Earlier this summer, social media (and a smattering of conventional media, too) were filled with images of disability-rights activists’ protests against certain proposed health-care reforms. Witnessing these events from the safety of my home, I felt profoundly proud of my brothers and sisters in disability rights. I was also a bit sad and guilty that I couldn’t join them.
What I saw next, however, caused my feelings to shift in a disturbing way. Somewhere deep within me, I began to question what I was witnessing. And this, in turn, made me question myself and my loyalties.
In the biggest demonstration, some 60 activists—mostly people with disabilities—had gathered at Senate Majority Leader Mitch McConnell’s DC office. Between chants I couldn’t quite make out, they laid their bodies on the floor like corpses, disrupting the space in what they called a “die-in.”
As ADAPT’s Stephanie Woodward later explained, the idea was to represent “the harm that the bill would do to so many disabled people.” A good and righteous cause, to be sure. Fear of being bumped off the life-sustaining Medicaid rosters runs far and deep. Swift and dramatic action was needed.
What I saw, though, were the faces of the overworked guards. To me, they appeared overwhelmed. They didn’t like what they knew they had to do. They might’ve even agreed with the protesters, but their job was to clear the passageways and keep the peace. I felt for the peacekeepers. I wasn’t supposed to, perhaps, but I did.
For me, the problem was that the protesters had effectively made these cops the accidental targets of their wrath, instead of the politicos they’d intended to confront or persuade. I couldn’t view the guards as part of the enemy, because all I could see were honest hard-working men and women who were caught in a bad spot.
My next reaction was remorse. Whose side was I on anyway? The proposals under debate would cut millions from the roster of Medicaid recipients, many of whom are people like me, people I consider friends and allies!
Having considered myself a disability rights activist, I support the message, the goal. I also support the means to that end. It’s just that noisy activism isn’t my style.
Make no mistake: I have participated in protest demonstrations. Years ago, I joined the throngs outside the Hollywood studio that was broadcasting the late Jerry Lewis’ MDA Labor Day telethon. I festooned my wheelchair with signs decrying the annual charity fundraiser. “Piss on pity!” we chanted.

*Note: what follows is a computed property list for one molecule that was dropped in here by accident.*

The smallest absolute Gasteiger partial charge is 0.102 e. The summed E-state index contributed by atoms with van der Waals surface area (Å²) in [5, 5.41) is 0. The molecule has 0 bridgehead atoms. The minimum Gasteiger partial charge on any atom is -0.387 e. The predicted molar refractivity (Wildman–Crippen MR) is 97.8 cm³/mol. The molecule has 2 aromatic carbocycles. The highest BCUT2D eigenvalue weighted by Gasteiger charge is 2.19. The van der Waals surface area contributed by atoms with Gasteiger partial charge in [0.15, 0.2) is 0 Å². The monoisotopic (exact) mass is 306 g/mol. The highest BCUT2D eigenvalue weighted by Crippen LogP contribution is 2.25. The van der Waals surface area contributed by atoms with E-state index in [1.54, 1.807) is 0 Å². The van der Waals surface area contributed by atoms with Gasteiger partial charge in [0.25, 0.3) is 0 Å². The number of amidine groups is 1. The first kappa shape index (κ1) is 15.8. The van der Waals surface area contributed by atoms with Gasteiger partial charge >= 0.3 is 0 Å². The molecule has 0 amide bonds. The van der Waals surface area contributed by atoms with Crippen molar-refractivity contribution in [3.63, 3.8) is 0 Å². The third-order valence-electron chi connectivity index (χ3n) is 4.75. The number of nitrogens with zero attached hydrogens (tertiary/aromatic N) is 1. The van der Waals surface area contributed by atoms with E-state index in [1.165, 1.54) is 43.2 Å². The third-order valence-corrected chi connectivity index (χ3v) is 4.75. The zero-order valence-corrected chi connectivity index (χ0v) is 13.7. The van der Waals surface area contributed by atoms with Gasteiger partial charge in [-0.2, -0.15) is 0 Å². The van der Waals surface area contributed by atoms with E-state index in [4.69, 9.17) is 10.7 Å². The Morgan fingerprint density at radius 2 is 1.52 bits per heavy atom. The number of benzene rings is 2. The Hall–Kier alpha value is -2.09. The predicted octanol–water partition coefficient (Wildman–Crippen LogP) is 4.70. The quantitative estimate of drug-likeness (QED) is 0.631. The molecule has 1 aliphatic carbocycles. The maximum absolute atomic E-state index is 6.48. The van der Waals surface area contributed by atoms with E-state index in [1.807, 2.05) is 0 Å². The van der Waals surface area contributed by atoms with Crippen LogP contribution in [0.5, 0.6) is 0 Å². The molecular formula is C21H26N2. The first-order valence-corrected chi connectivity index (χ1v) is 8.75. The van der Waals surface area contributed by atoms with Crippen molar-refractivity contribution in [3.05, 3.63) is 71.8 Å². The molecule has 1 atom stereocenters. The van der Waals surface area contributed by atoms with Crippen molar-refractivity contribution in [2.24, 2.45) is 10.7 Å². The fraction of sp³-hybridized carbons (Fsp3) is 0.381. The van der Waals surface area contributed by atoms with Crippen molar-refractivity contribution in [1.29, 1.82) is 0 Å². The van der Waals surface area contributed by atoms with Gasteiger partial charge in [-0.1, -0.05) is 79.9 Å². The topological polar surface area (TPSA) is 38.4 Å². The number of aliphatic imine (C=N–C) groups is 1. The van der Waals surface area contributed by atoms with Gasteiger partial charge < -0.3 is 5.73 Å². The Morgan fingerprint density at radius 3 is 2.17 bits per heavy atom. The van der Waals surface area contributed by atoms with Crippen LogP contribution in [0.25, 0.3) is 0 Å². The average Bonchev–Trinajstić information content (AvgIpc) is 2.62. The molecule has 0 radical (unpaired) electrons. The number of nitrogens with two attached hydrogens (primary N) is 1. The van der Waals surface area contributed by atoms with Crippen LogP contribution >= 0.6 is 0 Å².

For the most part, however, I prefer to express my political righteousness in writing. My first published op-ed was an open letter to Jerry Lewis, about that charity’s message. As I began to get more essays published in newspapers around the country, on various disability issues, I realized I’d found my métier. I could do a better job of getting the disability-inclusion message across through my writing than I ever could through waving banners and joining in protest actions.
Okay, that’s just me. I’m a man of thoughts, of words, not banners and chants. I believe in dialogue and discourse.
So sometimes I still feel guilty about that. But who’s to say which method is most effective? Perhaps it takes all kinds. Perhaps to someone in political power, one protest march looks a lot like another. Or maybe essays, even those published in the Washington Post and New York Times, are all too easily tossed in the trash bin. I don’t know.
The hope, though, is that someone’s mind will be enlightened or even turned. Someone who just may cast a vote next time and so, in turn, affect outcomes.
Don’t get me wrong. I still support activists. People are legitimately frightened by the course of political events. They need to protest, to shout in righteous rage. I bear them no ill will. Yet like the old song says, it ain’t me.
I may be wrong. It may be that my methods are too calm, too non-confrontational, even too cowardly. Written words only go so far. Sometimes you have to put muscle behind them. But deep down I’m not an in-your-face kind of guy. I’m a spinner of words.
I may not always join the crowds of protesters, but you won’t shut me up either.